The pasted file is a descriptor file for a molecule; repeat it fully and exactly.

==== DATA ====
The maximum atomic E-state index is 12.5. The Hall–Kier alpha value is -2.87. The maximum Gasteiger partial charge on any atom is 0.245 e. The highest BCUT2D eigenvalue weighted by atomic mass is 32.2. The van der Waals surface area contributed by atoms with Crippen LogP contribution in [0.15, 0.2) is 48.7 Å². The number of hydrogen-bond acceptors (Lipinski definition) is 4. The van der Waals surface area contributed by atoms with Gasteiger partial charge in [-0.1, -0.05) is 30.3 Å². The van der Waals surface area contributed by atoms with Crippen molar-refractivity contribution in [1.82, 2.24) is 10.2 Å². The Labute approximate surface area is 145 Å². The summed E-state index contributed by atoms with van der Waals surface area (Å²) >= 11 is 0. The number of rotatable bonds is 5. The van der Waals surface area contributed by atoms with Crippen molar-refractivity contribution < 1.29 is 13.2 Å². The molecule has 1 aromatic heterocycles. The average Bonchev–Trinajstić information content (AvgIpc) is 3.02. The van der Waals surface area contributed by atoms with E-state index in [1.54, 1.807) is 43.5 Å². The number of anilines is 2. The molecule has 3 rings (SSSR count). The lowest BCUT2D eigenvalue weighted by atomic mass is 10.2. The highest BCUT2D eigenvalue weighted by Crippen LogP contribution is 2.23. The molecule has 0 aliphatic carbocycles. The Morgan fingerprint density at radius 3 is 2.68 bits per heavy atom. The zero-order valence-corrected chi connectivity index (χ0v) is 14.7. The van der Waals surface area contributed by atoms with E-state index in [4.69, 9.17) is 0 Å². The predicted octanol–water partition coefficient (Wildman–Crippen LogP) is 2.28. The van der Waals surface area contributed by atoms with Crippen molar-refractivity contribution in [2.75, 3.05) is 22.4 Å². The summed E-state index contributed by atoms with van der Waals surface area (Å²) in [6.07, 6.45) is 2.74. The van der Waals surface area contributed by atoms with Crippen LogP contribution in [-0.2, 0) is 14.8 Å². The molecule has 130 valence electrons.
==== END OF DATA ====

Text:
The maximum atomic E-state index is 12.5. The Hall–Kier alpha value is -2.87. The maximum Gasteiger partial charge on any atom is 0.245 e. The highest BCUT2D eigenvalue weighted by atomic mass is 32.2. The van der Waals surface area contributed by atoms with Crippen LogP contribution in [0.15, 0.2) is 48.7 Å². The number of hydrogen-bond acceptors (Lipinski definition) is 4. The van der Waals surface area contributed by atoms with Gasteiger partial charge in [-0.1, -0.05) is 30.3 Å². The van der Waals surface area contributed by atoms with Crippen molar-refractivity contribution in [1.82, 2.24) is 10.2 Å². The Labute approximate surface area is 145 Å². The summed E-state index contributed by atoms with van der Waals surface area (Å²) >= 11 is 0. The number of rotatable bonds is 5. The van der Waals surface area contributed by atoms with Crippen molar-refractivity contribution < 1.29 is 13.2 Å². The molecule has 1 aromatic heterocycles. The average Bonchev–Trinajstić information content (AvgIpc) is 3.02. The van der Waals surface area contributed by atoms with E-state index in [1.54, 1.807) is 43.5 Å². The number of anilines is 2. The molecule has 3 rings (SSSR count). The lowest BCUT2D eigenvalue weighted by atomic mass is 10.2. The highest BCUT2D eigenvalue weighted by Crippen LogP contribution is 2.23. The molecule has 0 aliphatic carbocycles. The Morgan fingerprint density at radius 3 is 2.68 bits per heavy atom. The zero-order valence-corrected chi connectivity index (χ0v) is 14.7. The van der Waals surface area contributed by atoms with E-state index in [4.69, 9.17) is 0 Å². The predicted octanol–water partition coefficient (Wildman–Crippen LogP) is 2.28. The van der Waals surface area contributed by atoms with Crippen molar-refractivity contribution in [2.75, 3.05) is 22.4 Å². The summed E-state index contributed by atoms with van der Waals surface area (Å²) in [6.07, 6.45) is 2.74. The van der Waals surface area contributed by atoms with Crippen LogP contribution in [-0.2, 0) is 14.8 Å². The molecule has 130 valence electrons.